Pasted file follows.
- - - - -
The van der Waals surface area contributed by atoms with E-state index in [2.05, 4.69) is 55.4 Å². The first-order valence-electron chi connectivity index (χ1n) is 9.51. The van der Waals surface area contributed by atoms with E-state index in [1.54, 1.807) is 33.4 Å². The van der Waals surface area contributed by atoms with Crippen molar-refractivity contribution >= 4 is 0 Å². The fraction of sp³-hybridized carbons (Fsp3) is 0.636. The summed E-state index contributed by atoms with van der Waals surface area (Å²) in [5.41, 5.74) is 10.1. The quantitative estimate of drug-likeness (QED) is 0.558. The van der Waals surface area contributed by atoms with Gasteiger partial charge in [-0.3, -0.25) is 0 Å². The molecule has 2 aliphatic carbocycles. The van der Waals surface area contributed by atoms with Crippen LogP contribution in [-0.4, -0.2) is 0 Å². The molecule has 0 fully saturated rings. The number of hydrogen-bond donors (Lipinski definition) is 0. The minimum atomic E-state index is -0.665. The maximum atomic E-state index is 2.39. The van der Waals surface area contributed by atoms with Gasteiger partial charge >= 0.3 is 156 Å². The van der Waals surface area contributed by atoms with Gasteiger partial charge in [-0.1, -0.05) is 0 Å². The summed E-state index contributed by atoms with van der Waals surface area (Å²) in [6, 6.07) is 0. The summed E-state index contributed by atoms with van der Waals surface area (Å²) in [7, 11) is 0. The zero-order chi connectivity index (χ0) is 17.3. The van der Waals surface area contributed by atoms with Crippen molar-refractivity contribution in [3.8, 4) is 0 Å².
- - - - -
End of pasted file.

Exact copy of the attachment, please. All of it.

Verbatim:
The van der Waals surface area contributed by atoms with E-state index in [2.05, 4.69) is 55.4 Å². The first-order valence-electron chi connectivity index (χ1n) is 9.51. The van der Waals surface area contributed by atoms with E-state index in [1.54, 1.807) is 33.4 Å². The van der Waals surface area contributed by atoms with Crippen molar-refractivity contribution >= 4 is 0 Å². The fraction of sp³-hybridized carbons (Fsp3) is 0.636. The summed E-state index contributed by atoms with van der Waals surface area (Å²) in [5.41, 5.74) is 10.1. The quantitative estimate of drug-likeness (QED) is 0.558. The van der Waals surface area contributed by atoms with Gasteiger partial charge in [-0.3, -0.25) is 0 Å². The molecule has 2 aliphatic carbocycles. The van der Waals surface area contributed by atoms with Crippen LogP contribution in [-0.4, -0.2) is 0 Å². The molecule has 0 fully saturated rings. The number of hydrogen-bond donors (Lipinski definition) is 0. The minimum atomic E-state index is -0.665. The maximum atomic E-state index is 2.39. The van der Waals surface area contributed by atoms with Gasteiger partial charge >= 0.3 is 156 Å². The van der Waals surface area contributed by atoms with Gasteiger partial charge in [-0.1, -0.05) is 0 Å². The summed E-state index contributed by atoms with van der Waals surface area (Å²) in [6, 6.07) is 0. The summed E-state index contributed by atoms with van der Waals surface area (Å²) in [7, 11) is 0. The zero-order chi connectivity index (χ0) is 17.3. The van der Waals surface area contributed by atoms with Crippen molar-refractivity contribution in [3.8, 4) is 0 Å².